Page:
So no, Mrs Clinton. It is that corporations, profit or non-profit, can be organized for any legal purpose and one such legal purpose may be to make money in a way consistent with the founder's religious beliefs. Shocking, I know. Therefore what is actually disturbing is that a person seeking the highest office of the land (again) not only doesn't read court decisions before commenting on them, but doesn't understand how and why corporations may be formed. Of course, when you think you are entitled to shit, such things do not matter. Damn the torpedoes! Full speed ahead!

Clinton continues:

“It’s very troubling that a sales clerk at Hobby Lobby who needs contraception, which is pretty expensive, is not going to get that service through her employer’s health care plan because her employer doesn’t think she should be using contraception,” Clinton said.
Notice the entitlement. Sales clerk wants contraceptives, well certain types of contraceptives, but the clerk should have it paid for by the employer rather than out of her own pocket. This same clerk I presume would be aghast if the employer were to tell her who and under what circumstances she should have sex. How exactly do you fix your mouth to demand someone else pay for your private activity while simultaneously demanding they stay out of your private business? But even IF she thinks someone else should pay for her contraception (other than the man she's planning on having sex with, who is, IMO the logical target for such an pay scheme), It does not dawn on Clinton that there is a far more constitutional means to do so: Government can pay for it (and provide it).

And also look at the sleight of hand that Clinton used: She said "employer doesn't think she should use contraception". That was not and is not at stake. What was at stake is WHO PAYS for contraception. Whether the employer thinks it's a good idea or not is immaterial and was not in dispute.

Clinton discussed how her career has focused on the rights of women and girls in particular. Chief among those rights, she said, “is control over their bodies, control over their own health care, control over the size of their families.”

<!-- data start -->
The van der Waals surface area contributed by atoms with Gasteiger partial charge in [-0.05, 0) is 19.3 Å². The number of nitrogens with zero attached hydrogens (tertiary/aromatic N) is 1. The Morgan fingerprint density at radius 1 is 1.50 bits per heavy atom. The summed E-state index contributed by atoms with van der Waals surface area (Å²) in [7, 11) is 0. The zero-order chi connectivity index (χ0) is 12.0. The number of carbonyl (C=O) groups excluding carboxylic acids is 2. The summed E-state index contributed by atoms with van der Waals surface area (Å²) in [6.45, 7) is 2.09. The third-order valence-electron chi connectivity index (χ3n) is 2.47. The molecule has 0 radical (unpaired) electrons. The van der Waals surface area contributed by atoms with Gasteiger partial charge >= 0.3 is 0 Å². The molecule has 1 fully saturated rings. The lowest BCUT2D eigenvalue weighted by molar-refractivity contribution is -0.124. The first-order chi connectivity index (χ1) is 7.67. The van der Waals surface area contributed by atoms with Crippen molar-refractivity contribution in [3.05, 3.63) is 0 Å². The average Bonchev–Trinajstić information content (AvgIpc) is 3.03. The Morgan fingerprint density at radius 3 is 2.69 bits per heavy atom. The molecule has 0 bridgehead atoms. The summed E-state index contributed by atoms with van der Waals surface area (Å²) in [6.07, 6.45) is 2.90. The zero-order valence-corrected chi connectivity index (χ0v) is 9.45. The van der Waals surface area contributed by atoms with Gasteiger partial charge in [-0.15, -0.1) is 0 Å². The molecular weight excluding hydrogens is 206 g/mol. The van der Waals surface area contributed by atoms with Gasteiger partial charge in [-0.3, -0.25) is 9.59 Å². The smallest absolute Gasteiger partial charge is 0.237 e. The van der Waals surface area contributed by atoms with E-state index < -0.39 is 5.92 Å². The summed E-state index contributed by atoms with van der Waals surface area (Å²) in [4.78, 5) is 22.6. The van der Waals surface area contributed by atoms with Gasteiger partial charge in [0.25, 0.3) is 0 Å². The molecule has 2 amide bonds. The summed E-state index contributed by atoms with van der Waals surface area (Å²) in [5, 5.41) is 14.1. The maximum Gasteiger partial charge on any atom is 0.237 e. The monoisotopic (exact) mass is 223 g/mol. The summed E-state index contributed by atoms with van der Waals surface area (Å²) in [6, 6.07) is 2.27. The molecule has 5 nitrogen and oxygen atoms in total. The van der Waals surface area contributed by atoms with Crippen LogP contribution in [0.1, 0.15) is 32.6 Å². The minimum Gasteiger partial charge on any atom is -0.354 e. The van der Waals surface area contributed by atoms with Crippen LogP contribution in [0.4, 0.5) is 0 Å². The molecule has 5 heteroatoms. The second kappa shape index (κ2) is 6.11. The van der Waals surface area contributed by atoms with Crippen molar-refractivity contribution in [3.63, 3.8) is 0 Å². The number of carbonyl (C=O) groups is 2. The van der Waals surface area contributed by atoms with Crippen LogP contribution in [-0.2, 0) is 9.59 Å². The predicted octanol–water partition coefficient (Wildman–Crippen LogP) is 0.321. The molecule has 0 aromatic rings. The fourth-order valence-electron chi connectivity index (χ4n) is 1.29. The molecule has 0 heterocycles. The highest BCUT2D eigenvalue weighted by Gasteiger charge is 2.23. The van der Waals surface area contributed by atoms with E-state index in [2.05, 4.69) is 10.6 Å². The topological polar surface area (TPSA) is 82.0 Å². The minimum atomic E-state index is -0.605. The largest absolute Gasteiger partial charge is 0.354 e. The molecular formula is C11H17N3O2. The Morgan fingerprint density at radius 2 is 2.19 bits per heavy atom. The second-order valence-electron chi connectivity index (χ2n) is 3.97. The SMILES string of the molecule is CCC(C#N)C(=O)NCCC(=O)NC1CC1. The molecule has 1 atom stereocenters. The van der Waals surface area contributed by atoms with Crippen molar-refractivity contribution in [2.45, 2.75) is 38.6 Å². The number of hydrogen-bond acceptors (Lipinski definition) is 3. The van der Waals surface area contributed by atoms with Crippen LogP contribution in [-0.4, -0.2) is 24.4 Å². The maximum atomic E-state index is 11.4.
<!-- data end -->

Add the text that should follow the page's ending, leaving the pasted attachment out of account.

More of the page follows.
You know what, I'm totally on board with that. Women deserve and have a right over their own bodies. 100%. They deserve and have control over their own health care. Control over the size of a family is a joint decision IMO. But the point here is that NOTHING in the Hobby Lobby decision impacts any of that. Hobby Lobby (and others) wants no parts of certain choices. That is totally in line with Clinton' thinking. A woman's control over her body should and has No bearing on my wallet or my business. I want no parts in the decision on what doctor, facility or whatever that a woman chooses to provide for her healthcare. And that decision should have no parts of my wallet or my business. What Clinton and her ilk don't understand, because they are Entitlement Queens, is that she is actually promoting putting other people into the private business of women and she expects them to sit back and take it. I kinda blame Bill (what the meaning of is is) Clinton for that. He has spent a few decades kissing Hillary's ass to make up for his past behavior. Women who are not regularly told "no" by men are unfamiliar with the concept.
“So does this mean whoever wrote that concurrence is in favor of a single-payer system for contraception?” Clinton asked.
The Ghost has been and is 100% for single payer healthcare. The Ghost also noted, multiple times, that such a scheme would have constitutionally addressed a number of issues. I will remind the reader that it was DEMOCRATS that took single payer off the table in favour of what we know of as ACA.